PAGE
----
At that point my unconscious, which had been frantically trying to get my attention for a few minutes, broke in and reminded me what had happened earlier that morning. I had awoken to the radio and heard something about tsunami warnings in Hawaii. I found my husband, up early doing his laundry, and asked if he knew what had caused the worry about tsunamis in Hawaii, and that's when I found out about the earthquake that had hit Japan. Unlike most people, I was not glued to the news that morning while I organized the details of my day, but it wasn't hard to figure out that large dense population plus island location plus earthquake equals disaster. I wasn't prepared for the scope of that disaster, but I don't think anyone stateside was at that point.
Later that morning when I saw my sister's one word Facebook post, "CRAP!", I remembered that my nephew, who is in the Army, had just been sent to Hawaii. (Later that day he texted that he was okay.)
The incident reminded me of the last time I had sensed a disturbance in the force. On June 11, 2001, two days before my 54th birthday, I woke up with that same feeling of sadness, hopelessness and pointlessness, and again, there didn't seem to be any reason for it. I was looking forward to my birthday. It was Monday, but I generally didn't take Mondays that badly. Only later, driving to work and hearing that Timothy McVeigh had been executed earlier that morning did I understand what had hit me. Not only was the sorrow and outrage of the Oklahoma City bombing brought back to me, but also sorrow for McVeigh.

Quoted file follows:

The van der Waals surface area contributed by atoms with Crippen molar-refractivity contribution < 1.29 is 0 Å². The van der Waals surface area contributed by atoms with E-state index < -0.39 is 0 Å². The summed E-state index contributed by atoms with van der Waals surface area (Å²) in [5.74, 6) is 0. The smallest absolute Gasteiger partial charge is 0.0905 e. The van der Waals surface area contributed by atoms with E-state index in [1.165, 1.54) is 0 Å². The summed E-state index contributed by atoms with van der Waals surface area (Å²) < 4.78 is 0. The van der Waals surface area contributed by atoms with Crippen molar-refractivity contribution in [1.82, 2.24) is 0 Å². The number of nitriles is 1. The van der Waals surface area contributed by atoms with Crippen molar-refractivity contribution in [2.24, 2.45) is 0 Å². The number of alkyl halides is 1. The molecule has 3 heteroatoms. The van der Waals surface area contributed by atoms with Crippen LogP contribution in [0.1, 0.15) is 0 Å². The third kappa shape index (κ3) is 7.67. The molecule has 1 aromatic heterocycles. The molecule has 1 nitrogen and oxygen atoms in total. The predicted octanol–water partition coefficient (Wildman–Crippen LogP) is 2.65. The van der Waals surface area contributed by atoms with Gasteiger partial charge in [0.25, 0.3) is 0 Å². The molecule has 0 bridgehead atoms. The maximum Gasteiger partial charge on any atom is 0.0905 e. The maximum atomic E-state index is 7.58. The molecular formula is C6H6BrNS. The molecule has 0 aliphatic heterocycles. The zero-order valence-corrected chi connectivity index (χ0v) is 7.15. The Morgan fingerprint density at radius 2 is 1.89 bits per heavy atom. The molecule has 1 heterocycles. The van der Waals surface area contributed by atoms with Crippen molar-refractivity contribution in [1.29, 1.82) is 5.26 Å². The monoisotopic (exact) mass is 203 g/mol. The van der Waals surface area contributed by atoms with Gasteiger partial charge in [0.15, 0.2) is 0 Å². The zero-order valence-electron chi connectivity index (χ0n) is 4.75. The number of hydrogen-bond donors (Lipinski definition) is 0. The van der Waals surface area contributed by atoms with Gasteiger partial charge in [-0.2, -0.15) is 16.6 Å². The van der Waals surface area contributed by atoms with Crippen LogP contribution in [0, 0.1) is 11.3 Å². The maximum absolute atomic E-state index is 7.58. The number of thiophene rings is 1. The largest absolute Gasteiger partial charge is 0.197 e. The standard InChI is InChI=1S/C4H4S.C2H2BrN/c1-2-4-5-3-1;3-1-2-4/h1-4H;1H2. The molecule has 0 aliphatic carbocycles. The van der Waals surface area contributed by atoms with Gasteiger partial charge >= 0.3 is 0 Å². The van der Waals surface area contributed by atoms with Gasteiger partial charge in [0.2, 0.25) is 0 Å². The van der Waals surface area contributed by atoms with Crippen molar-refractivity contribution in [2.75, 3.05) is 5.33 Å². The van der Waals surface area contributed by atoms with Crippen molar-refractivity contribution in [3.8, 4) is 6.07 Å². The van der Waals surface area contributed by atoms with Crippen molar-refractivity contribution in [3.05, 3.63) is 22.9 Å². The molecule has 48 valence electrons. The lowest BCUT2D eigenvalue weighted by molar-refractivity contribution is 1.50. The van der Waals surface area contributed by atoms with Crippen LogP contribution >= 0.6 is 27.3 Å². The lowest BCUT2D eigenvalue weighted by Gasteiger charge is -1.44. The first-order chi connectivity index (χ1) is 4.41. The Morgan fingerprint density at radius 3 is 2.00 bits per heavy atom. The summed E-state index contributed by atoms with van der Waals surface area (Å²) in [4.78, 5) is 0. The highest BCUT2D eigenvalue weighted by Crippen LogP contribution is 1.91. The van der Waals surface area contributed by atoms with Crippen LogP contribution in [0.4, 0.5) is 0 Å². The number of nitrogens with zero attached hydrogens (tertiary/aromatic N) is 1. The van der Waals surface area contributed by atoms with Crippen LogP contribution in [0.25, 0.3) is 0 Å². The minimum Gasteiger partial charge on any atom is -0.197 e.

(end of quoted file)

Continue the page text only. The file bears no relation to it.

Let me explain that. Despite my reservations about capital punishment in general, I can't dispute McVeigh's execution. If anyone is going to get the death penalty for a crime, a mass murderer of 168 people, nineteen of them children, should be the one. My thoughts about McVeigh do not run along the lines of "the poor baby". My sorrow was more a generalized sorrow for any young person who makes choices that ultimately force society to protect itself from him. I wonder if there was some point at which he could have been put on a better path, some person who could have intervened, some set of circumstances that would have averted the entire tragedy and spared all those lives. You can't reason with or influence tectonic plates. I would hate to think that people are ultimately just as driven by fate and impersonal forces.
The empty chairs, Oklahoma City Bombing Memorial